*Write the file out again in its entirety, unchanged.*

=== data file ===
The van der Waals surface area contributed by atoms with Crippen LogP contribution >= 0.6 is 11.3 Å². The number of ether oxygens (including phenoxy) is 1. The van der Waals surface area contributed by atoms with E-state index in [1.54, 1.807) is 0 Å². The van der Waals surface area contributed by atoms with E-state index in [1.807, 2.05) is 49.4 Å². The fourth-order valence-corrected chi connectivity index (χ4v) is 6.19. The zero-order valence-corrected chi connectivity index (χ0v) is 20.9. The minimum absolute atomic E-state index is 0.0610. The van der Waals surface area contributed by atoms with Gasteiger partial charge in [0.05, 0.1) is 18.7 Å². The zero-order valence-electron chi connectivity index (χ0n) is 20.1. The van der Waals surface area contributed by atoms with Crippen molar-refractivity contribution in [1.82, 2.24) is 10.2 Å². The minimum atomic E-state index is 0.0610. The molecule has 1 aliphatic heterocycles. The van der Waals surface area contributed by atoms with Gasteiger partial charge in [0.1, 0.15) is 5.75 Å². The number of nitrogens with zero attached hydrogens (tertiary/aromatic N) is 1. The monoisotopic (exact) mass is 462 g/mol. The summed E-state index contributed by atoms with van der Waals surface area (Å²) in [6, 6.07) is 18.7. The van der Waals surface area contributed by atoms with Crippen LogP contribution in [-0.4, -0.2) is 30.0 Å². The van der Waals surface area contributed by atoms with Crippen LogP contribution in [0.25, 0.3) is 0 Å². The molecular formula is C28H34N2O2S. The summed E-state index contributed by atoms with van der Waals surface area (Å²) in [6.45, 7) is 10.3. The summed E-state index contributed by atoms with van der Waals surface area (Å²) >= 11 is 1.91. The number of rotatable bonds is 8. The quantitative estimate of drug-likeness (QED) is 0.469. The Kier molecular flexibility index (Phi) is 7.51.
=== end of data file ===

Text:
The van der Waals surface area contributed by atoms with Crippen LogP contribution >= 0.6 is 11.3 Å². The number of ether oxygens (including phenoxy) is 1. The van der Waals surface area contributed by atoms with E-state index in [1.54, 1.807) is 0 Å². The van der Waals surface area contributed by atoms with E-state index in [1.807, 2.05) is 49.4 Å². The fourth-order valence-corrected chi connectivity index (χ4v) is 6.19. The zero-order valence-corrected chi connectivity index (χ0v) is 20.9. The minimum absolute atomic E-state index is 0.0610. The van der Waals surface area contributed by atoms with Gasteiger partial charge in [0.05, 0.1) is 18.7 Å². The zero-order valence-electron chi connectivity index (χ0n) is 20.1. The van der Waals surface area contributed by atoms with Crippen molar-refractivity contribution in [1.82, 2.24) is 10.2 Å². The minimum atomic E-state index is 0.0610. The molecule has 1 aliphatic heterocycles. The van der Waals surface area contributed by atoms with Gasteiger partial charge in [0.1, 0.15) is 5.75 Å². The number of nitrogens with zero attached hydrogens (tertiary/aromatic N) is 1. The monoisotopic (exact) mass is 462 g/mol. The summed E-state index contributed by atoms with van der Waals surface area (Å²) in [6, 6.07) is 18.7. The van der Waals surface area contributed by atoms with Crippen LogP contribution in [-0.4, -0.2) is 30.0 Å². The van der Waals surface area contributed by atoms with Crippen LogP contribution in [0.25, 0.3) is 0 Å². The molecular formula is C28H34N2O2S. The summed E-state index contributed by atoms with van der Waals surface area (Å²) in [6.45, 7) is 10.3. The summed E-state index contributed by atoms with van der Waals surface area (Å²) >= 11 is 1.91. The number of rotatable bonds is 8. The quantitative estimate of drug-likeness (QED) is 0.469. The Kier molecular flexibility index (Phi) is 7.51.